I don’t think there’s anything about this film that amazed or surprised me. I’m not even sure it really impressed me. I don’t think I have much praise for this movie that I haven’t given to other Woody Allen movies, and I’m not sure that it really stands out among his other works. So why give it such a high review? Because it feels like coming home.
When I watched Love and Death about a month ago, it had been about a year since I watched a movie that Woody Allen directed, and that particular film was rather disappointing. This summer, however, I watched Antz, which reminded me just how much I love Woody Allen’s cinematic doppelganger (whom I shall refer to as “Movie Woody” henceforth). This film lets Movie Woody do his thing and run wild the whole time – he does his Groucho Marx shtick, his pessimistic paranoia, and his philosophical/theological pontificating. I think Movie Woody is a better representative of who I am inside than it is of the real Woody Allen, so watching this film was like finding myself again.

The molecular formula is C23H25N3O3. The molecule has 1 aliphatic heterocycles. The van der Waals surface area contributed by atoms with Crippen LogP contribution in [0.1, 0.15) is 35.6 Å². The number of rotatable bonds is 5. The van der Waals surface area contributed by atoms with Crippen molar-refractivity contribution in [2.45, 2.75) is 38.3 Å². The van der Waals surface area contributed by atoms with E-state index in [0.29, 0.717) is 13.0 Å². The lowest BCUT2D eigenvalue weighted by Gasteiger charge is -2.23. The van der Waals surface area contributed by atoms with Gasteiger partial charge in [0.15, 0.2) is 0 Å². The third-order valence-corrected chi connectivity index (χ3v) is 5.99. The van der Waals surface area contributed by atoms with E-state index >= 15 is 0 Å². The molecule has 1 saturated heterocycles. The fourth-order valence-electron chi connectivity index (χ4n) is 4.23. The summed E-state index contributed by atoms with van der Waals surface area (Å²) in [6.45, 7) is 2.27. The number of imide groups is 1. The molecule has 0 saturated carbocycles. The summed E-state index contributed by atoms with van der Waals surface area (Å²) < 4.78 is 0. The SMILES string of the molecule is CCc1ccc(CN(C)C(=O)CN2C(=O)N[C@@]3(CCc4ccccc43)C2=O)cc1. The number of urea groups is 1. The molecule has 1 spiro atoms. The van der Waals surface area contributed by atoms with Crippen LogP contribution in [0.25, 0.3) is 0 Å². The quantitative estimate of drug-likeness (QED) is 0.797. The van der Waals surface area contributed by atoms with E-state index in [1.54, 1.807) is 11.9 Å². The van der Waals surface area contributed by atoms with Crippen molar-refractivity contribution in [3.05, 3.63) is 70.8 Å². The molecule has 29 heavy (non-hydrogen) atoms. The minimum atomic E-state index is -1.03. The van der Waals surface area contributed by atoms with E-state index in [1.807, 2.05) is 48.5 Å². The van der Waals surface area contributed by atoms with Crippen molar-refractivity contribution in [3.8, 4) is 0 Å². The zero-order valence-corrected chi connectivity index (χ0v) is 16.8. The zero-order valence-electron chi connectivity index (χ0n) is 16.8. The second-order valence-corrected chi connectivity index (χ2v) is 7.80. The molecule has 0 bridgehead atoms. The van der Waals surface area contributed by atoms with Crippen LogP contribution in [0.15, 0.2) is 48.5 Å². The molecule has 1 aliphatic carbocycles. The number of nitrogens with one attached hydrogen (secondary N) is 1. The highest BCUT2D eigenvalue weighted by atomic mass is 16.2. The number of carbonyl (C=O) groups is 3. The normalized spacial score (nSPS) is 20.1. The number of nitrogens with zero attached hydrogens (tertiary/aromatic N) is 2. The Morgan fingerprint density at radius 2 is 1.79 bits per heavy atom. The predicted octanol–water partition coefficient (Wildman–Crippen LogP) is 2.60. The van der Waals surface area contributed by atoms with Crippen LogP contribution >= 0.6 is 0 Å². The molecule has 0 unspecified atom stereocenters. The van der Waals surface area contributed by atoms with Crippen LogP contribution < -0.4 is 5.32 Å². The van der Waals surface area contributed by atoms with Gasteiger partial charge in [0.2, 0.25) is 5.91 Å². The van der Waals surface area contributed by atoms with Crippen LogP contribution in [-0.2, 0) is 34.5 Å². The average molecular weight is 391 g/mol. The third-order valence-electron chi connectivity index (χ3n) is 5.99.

The homages to the Marx Brothers were absolutely perfect, and the nods to Bergman felt just right for establishing the dark and bizarre tone of the film (and showing how Woody can take the works of art that receive the utmost praise from intellectuals and still find the stupid absurdity in them). Woody’s witty quotes paired with the hilarious physical performances from Woody and Diane made for some great laughs. Woody’s response to the old phrase “warms the cockles of my heart” made me explode with laughter. I felt giddy like a child again, all because I was with my good old friend Woody, who was doing what he does best: turning brutal (and nonchalant) honesty about how miserable and pathetic life is into a special kind of joy. Love and Death is beautifully depressing and painfully euphoric.